[ dee-ney-cher ]
See synonyms for denature on
verb (used with object),de·na·tured, de·na·tur·ing.
  1. to render (any of various alcohols) unfit for drinking by adding an unwholesome substance that does not alter usefulness for other purposes.

  2. Biochemistry. to treat (a protein or the like) by chemical or physical means so as to alter its original state.

  1. to make (fissionable material) unsuitable for use in an atomic weapon by mixing it with unfissionable material.

  2. to deprive (something) of its natural character, properties, etc.

Origin of denature

First recorded in 1675–85; de- + nature

Other words from denature

  • de·na·tur·ant [dee-ney-cher-uhnt], /diˈneɪ tʃər ənt/, noun
  • de·na·tur·a·tion [dee-ney-chuh-rey-shuhn], /diˌneɪ tʃəˈreɪ ʃən/, noun

Words Nearby denature Unabridged Based on the Random House Unabridged Dictionary, © Random House, Inc. 2024

How to use denature in a sentence

British Dictionary definitions for denature


denaturize or denaturise (diːˈneɪtʃəˌraɪz)

/ (diːˈneɪtʃə) /

  1. to change the nature of

  2. to change (a protein) by chemical or physical means, such as the action of acid or heat, to cause loss of solubility, biological activity, etc

  1. to render (something, such as ethanol) unfit for consumption by adding nauseous substances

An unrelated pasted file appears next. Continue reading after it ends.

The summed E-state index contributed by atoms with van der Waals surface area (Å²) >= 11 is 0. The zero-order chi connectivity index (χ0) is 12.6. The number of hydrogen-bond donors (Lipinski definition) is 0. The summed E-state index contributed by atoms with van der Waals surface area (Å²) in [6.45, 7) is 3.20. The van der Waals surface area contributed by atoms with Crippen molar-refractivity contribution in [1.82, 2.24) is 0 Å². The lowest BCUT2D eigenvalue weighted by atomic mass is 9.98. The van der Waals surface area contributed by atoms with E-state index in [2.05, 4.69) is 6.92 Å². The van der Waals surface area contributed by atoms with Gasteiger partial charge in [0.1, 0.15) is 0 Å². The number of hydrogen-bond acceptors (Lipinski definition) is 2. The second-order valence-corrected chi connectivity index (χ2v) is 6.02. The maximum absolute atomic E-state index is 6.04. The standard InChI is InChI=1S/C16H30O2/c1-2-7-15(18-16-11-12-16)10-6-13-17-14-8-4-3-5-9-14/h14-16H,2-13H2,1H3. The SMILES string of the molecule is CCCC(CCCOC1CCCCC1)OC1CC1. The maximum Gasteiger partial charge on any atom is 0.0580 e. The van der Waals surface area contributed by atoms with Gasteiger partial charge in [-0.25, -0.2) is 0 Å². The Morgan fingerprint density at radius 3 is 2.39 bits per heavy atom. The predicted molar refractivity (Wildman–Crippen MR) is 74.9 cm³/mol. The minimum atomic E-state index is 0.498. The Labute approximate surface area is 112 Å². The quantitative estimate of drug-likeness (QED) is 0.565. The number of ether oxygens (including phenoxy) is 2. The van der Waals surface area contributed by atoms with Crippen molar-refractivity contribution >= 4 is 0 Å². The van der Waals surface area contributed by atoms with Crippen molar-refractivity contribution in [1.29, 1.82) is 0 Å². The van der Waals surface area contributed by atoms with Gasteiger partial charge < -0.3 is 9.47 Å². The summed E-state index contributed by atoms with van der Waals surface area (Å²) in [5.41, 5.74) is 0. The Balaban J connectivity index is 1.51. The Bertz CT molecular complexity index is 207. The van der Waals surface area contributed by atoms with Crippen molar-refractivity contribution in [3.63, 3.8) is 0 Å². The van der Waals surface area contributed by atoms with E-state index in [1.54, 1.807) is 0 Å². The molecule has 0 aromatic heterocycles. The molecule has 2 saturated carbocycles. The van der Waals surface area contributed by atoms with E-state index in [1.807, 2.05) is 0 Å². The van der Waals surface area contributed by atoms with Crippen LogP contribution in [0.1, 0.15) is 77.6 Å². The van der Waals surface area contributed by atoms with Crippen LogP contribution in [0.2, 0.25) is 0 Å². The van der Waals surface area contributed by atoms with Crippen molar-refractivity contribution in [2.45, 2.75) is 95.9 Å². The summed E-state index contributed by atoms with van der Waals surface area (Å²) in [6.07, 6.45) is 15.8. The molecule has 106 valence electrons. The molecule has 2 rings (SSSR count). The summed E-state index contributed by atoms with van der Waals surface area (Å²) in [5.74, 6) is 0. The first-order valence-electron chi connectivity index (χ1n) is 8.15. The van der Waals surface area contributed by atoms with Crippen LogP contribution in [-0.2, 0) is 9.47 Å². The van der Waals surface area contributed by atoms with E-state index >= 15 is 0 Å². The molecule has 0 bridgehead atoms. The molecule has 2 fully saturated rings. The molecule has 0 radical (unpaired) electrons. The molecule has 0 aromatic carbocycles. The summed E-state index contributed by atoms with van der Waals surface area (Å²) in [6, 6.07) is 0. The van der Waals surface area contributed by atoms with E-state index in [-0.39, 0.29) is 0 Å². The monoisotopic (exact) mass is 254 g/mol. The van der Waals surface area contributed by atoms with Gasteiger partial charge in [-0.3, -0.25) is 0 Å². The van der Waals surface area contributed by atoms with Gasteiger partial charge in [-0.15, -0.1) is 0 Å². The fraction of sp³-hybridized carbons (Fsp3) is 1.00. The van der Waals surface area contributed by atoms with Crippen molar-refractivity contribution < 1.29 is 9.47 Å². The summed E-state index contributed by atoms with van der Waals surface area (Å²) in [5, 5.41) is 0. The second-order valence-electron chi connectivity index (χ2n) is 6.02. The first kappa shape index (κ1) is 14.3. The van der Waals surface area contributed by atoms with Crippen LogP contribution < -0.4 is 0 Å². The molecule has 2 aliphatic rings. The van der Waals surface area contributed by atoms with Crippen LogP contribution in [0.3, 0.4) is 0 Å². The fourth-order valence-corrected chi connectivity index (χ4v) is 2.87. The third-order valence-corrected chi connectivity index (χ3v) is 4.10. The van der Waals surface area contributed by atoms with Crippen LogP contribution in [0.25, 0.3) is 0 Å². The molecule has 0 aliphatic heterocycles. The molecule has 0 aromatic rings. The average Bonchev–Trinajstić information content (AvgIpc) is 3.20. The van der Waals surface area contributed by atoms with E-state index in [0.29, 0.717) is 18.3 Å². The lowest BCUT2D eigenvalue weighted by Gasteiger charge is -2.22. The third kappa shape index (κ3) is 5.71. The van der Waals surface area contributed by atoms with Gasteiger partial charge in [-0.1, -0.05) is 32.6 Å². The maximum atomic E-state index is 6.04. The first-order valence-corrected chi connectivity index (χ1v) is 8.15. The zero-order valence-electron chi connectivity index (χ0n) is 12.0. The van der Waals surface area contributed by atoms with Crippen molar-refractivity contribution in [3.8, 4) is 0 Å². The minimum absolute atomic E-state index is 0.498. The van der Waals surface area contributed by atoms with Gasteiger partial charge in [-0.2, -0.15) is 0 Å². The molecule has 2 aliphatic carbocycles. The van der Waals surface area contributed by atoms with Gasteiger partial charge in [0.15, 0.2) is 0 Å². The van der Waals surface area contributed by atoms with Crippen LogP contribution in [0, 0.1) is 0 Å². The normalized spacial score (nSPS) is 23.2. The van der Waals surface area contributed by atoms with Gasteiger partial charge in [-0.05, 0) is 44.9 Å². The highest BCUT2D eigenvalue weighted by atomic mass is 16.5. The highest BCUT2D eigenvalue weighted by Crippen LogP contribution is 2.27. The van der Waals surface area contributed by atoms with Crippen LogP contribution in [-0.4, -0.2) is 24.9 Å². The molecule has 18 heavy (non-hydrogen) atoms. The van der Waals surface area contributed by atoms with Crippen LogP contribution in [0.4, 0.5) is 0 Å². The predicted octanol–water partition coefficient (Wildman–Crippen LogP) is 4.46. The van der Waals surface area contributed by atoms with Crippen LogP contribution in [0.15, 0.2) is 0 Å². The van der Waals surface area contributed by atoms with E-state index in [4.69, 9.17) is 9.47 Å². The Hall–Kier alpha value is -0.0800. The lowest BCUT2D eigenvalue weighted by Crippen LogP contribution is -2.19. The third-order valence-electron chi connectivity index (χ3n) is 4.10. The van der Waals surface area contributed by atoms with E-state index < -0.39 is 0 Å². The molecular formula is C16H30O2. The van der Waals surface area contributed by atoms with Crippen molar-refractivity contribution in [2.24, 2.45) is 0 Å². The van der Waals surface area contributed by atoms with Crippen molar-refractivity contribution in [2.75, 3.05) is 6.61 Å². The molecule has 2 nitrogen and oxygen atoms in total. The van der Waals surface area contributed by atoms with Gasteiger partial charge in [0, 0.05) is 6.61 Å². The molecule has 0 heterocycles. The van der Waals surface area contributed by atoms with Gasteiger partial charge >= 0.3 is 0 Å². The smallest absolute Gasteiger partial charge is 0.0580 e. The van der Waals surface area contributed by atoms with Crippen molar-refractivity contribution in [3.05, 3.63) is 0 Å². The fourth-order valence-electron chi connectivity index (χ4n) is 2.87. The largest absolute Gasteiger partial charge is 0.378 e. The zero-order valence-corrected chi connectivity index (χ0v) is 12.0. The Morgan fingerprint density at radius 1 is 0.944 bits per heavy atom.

2. to render (fissile material) unfit for use in nuclear weapons by addition of an isotope

Derived forms of denature

  • denaturant, noun
  • denaturation, noun

Collins English Dictionary - Complete & Unabridged 2012 Digital Edition © William Collins Sons & Co. Ltd. 1979, 1986 © HarperCollins Publishers 1998, 2000, 2003, 2005, 2006, 2007, 2009, 2012

Scientific definitions for denature


[ dē-nāchər ]

  1. To cause the tertiary structure of a protein to unfold, as with heat, alkali, or acid, so that some of its original properties, especially its biological activity, are diminished or eliminated.

  2. To cause the paired strands of DNA to separate into individual strands.

The American Heritage® Science Dictionary Copyright © 2011. Published by Houghton Mifflin Harcourt Publishing Company. All rights reserved.